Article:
Updated Information on the March 14, 2023 CHAP Hearing for the Demolition Application for the Hendler Creamery - 1100 E. Baltimore Street - Jonestown Historic District
Review materials from the March 14, 2023 CHAP Commission Hearing about the request to demolish the Hendler Creamery Building at 1100 East Baltimore Street in the Jonestown Historic District. Get more information here.
NOTICE: Baltimore City Commission for Historical and Architectural Preservation (CHAP) Taking Public Comment on Proposed Updates to the Historic Preservation Design Guidelines
The Baltimore City Commission for Historical and Architectural Preservation is taking public comment on proposed updates to the Historic Preservation Design Guidelines. These updates were initially presented to the Commission in February of 2021 and include general edits to address typos and grammatical errors, updates to address inaccuracies and best practices, additions to guidelines for decks in Section 1.9.1, additions to interior materials in Section 3.3.1, additions to guidelines to address planting beds in Section 4.1.1, addition to guidelines to provide further details on fences, walls, and gates in Section 4.2.4, and additions and clarification to Chapter 6: Design Guidelines for Artistic Expression, specifically the language surrounding the installation of murals.
The public comment period will last from Friday, May 13, 2022, until Tuesday, June 14, 2022. The regulations are expected to take effect on June 15, 2022, following a hearing of the Commission for Historical and Architectural Preservation on June 14, 2022, at 1 pm, or the date the regulations are officially filed with the Department of Legislative Reference, whichever date is later.
The full text of the proposed Design Guidelines can be found online here.
The public may submit comments:
- By emailing us here
- By calling 410-396-5933, or
- By mailing comments to:
- The public may also provide comments at the CHAP hearing on June 14, 2022, which will be held at 1 pm in the Phoebe Stanton Boardroom of the Department of Planning (417 E. Fayette Street, 8th Floor, Baltimore, MD 21202).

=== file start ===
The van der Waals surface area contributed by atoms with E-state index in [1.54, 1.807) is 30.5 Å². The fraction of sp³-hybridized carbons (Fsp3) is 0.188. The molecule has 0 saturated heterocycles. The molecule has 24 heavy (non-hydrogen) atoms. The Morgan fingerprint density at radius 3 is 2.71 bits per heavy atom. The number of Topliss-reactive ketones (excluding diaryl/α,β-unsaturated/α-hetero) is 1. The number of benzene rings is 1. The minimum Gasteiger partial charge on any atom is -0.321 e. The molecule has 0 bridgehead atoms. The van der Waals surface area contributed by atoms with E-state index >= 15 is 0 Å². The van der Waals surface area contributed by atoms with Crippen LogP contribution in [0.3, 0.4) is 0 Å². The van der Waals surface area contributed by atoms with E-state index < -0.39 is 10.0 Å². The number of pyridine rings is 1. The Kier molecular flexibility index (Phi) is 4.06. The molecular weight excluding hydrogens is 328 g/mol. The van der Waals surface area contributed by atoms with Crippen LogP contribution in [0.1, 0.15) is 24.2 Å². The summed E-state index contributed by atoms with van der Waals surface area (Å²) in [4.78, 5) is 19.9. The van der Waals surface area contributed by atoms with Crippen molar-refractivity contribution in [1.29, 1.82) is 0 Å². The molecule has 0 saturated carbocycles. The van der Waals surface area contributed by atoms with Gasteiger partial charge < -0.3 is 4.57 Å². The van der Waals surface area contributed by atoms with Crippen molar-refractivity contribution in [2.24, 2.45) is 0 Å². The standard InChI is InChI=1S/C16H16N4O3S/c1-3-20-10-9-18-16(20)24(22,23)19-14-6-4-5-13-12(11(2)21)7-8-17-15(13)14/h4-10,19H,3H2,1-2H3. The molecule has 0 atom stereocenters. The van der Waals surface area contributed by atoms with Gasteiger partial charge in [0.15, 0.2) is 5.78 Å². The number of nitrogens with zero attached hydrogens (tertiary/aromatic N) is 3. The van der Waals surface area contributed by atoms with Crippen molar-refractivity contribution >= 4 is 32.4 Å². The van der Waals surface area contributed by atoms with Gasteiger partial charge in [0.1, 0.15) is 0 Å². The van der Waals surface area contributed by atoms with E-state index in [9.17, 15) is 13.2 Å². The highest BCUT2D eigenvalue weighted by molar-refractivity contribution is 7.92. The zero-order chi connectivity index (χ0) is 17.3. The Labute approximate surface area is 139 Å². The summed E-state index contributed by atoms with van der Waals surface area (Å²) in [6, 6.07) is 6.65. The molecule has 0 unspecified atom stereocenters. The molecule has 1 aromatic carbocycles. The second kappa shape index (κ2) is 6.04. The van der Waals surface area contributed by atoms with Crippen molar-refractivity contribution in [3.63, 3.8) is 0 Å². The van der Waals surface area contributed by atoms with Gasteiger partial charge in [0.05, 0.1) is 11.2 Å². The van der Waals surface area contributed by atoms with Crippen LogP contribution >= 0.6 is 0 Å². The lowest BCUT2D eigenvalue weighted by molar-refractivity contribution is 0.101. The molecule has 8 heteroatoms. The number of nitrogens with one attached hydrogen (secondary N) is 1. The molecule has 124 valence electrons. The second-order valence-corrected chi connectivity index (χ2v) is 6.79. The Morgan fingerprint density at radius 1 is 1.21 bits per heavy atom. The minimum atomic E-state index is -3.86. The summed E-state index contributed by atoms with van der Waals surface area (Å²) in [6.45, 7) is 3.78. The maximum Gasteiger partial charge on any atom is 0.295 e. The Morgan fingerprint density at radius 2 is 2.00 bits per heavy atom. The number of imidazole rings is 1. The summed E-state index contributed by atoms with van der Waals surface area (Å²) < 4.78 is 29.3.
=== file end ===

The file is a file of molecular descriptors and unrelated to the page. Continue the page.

Graffiti Fact Sheet
If your property is damaged by graffiti, check here first to learn about the requirements and best practices for removing graffiti from historic buildings.
Important Update on Appraisals for CHAP Historic Tax Credit Applications
Please note that due to a staffing shortage the city will no longer be providing appraisals for the CHAP Historic Tax Credit. Applicants will be required to provide their own.
The provided appraisal must;
- Be completed by a State of Maryland Certified Appraiser in Good Standing.
- Be completed in “as is” condition.
- For final certification projects, be completed within 90 days of the project being completed or issuance of the U&O.
- Indicate the Intended User to be: The City of Baltimore Director of Finance.
- Indicate the Intended Use to be: CHAP Tax Credit.
If you or the appraiser have any questions, you may refer to the addendum of the Rules and Regulations for guidance.
2020 Analysis of the Historic Tax Credit
Since the creation of the program in 1996, CHAP has believed that the city's historic tax credit would be an important tool to enhance the architectural, cultural, and economic value of the City. While the physical impact is easy to see, it was important for CHAP to measure the economic impact of the credit. In 2019, the Department of Planning hired PlaceEconomics to analyze the historic tax credit. The result, completed in the summer of 2020, is the following report; An Analysis of the Baltimore Historic Preservation Tax Credit. The report supports positive assumptions about the value of the credit and brings to light new information about the use and benefit of the credit in communities across the city.
Announcement: CHAP operations during the Covid-19 Emergency
During this emergency, CHAP staff is working remotely, continuing to review Applications for Authorization to Proceed, building permits, and Historic Tax Credit Applications, and responding to inquiries from the public. Although our physical office is closed, you may still reach members of the CHAP staff by their office phone and Baltimore City email addresses. You can find CHAP's contact information by clicking here. On April 14, 2020, CHAP Hearing, the Commission voted in favor of amending the official Rules to allow for remote hearings. CHAP Hearings will be held virtually until further notice. Please continue to check our website or subscribe to our email alerts to stay up to date.
CHAP Findings on 2216 Druid Hill Avenue (aka the Cab Calloway House)
In May 2019, the staff of the Commission for Historical and Architectural Preservation (CHAP) received requests to temporarily designate 2216 Druid Hill Avenue as a landmark to prevent demolition while people built a coalition to save it. The requestors informed staff that world-renowned entertainer Cab Calloway lived at this address during his youth in Baltimore. Following investigations by CHAP staff over several months in 2019, the Commission declined to pursue landmark designation for this property. Based on the findings of the staff’s in-depth research about Cab, his family, and their residences in Baltimore, 2216 Druid Hill Avenue is not recommended as the best site to honor Cab Calloway’s legacy in Baltimore. Instead, the staff has determined that other sites would be better to honor and celebrate the legacy of Blanche and Cab Calloway. CHAP staff is now working with its city partners, neighborhood stakeholders, and other partners to not only celebrate the legacy of Cab and Blanche Calloway but to celebrate the history and culture of this community. Read more about the Calloway's here.